But he never really even tried, and I think that's largely due not to political considerations, but due to the fact that his team didn't really want to stake out a more audacious position.  Neither did Obama.  He reappointed Ben Bernanke with barely a second thought, after all, which certainly suggests that he's basically OK with Bernanke's general view of the economic world.  And while it's true that in one sense there's nothing new here — Obama was pretty obviously a fairly mainstream guy all throughout the election — he's also the guy that promised at every opportunity to change the way Washington works.  He's the guy who met with bankers and made sure we all knew that he told them he was "the only thing between you and the pitchforks."  He's the guy who tells 60 Minutes that he didn't run for office "to be helping out a bunch of fat cat bankers on Wall Street."  He may be mainstream, but he's certainly doing his best to sound otherwise.

So sure: Congress is a problem.  But so is the White House.  So is the Fed.  So is the SEC.  And that's the whole point.  They're all problems.  Taibbi chose to illustrate this colorfully, and sometimes that color gets in the way of a coherent narrative.  But dammit, at least he's telling the story, and there are damn few others who are even trying to tell it in popular, long-form venues.  As soon as they do, maybe we can all toss Taibbi on the ash heap and take turns raining down curses on him.  Until then, he's what we've got.

History is Rhyming

| Mon Dec. 14, 2009 12:52 PM EST

The LA Times reports today that the Obama administration wants to expand the war in Afghanistan to include drone attacks on Pakistani cities the size of San Francisco:

The prospect of Predator aircraft strikes in Quetta, a sprawling city, signals a new U.S. resolve to decapitate the Taliban. But it also risks rupturing Washington's relationship with Islamabad.

The concern has created tension among Obama administration officials over whether unmanned aircraft strikes in a city of 850,000 are a realistic option. Proponents, including some military leaders, argue that attacking the Taliban in Quetta — or at least threatening to do so — is crucial to the success of the revised war strategy President Obama unveiled last week.

"If we don't do this — at least have a real discussion of it — Pakistan might not think we are serious," said a senior U.S. official involved in war planning. "What the Pakistanis have to do is tell the Taliban that there is too much pressure from the U.S.; we can't allow you to have sanctuary inside Pakistan anymore."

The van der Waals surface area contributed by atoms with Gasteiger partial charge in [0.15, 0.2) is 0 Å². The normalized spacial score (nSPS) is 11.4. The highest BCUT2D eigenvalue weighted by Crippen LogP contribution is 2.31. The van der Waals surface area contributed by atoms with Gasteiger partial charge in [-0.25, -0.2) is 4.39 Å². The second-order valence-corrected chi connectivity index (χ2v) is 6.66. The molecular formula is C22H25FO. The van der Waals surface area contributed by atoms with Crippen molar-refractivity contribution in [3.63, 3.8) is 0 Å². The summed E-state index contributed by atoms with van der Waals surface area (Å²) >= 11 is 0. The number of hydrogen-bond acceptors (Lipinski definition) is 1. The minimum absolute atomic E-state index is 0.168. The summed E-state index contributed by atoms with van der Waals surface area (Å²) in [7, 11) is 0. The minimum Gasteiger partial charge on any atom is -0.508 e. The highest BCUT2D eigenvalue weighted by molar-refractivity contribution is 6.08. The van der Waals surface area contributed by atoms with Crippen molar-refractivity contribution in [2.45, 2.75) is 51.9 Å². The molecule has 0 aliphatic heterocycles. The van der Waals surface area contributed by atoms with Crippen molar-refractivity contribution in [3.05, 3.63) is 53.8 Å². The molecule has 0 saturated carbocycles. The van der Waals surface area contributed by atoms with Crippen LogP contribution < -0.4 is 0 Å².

Boy, those comparisons of Afghanistan to Vietnam just get more facile and ridiculous every day, don't they?

Chart of the Day: The Killing Fields

| Mon Dec. 14, 2009 12:22 PM EST

Via Ezra Klein, here's an estimate from the Institute of Medicine of how many people die each year because they lack health insurance.  The number goes up every year as the population increases and the percentage of people covered by health insurance decreases, so it's probably up to around 25,000 this year.  Seems like we ought to do something about this, doesn't it?

Harry and Joe

| Mon Dec. 14, 2009 1:17 AM EST

Harry Reid, October 27th:

"Joe Lieberman is the least of Harry Reid's problems. I don't have anyone that I've worked harder with, have more respect for, in the Senate than Joe Lieberman. As you know, he's my friend....Sen. Lieberman will let us get on the bill, and he'll be involved in the amendment process."

November 2nd:

Reid’s staff has told anxious liberals that Lieberman has given the Democratic leader assurances that he will not wreck the reform bill because of Reid’s decision to include the public option, according to two sources briefed on the issue.

December 8th:

Sen. Joe Lieberman (I-CT) [...] just gave his Democratic colleagues some breathing room. Lieberman said he's open to both the Medicare buy-in idea, and a separate proposal to extend the private system that insures federal employees to individuals and small businesses.

Today:

Senator Joseph Lieberman (I-Conn.) informed Senate Majority Leader Harry Reid (D-Nev.) in a face-to-face meeting on Sunday that he will vote against a health care bill that includes a public option or a provision that would expand Medicare, a Democratic Senate aide tells the Huffington Post.

I wonder how Reid's lifelong friendship with Lieberman is faring tonight?

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Quote of the Day: Financial Engineering

| Sun Dec. 13, 2009 6:52 PM EST

From Paul Volcker, during a Q&A at the Future of Finance Initiative:

A few years ago I happened to be at a conference of business people, not financial people [...] and I found myself sitting next to one of the inventors of financial engineering. I didn't know him, but I knew who he was and that he had won a Nobel Prize, and I nudged him and asked what all the financial engineering does for the economy and what it does for productivity.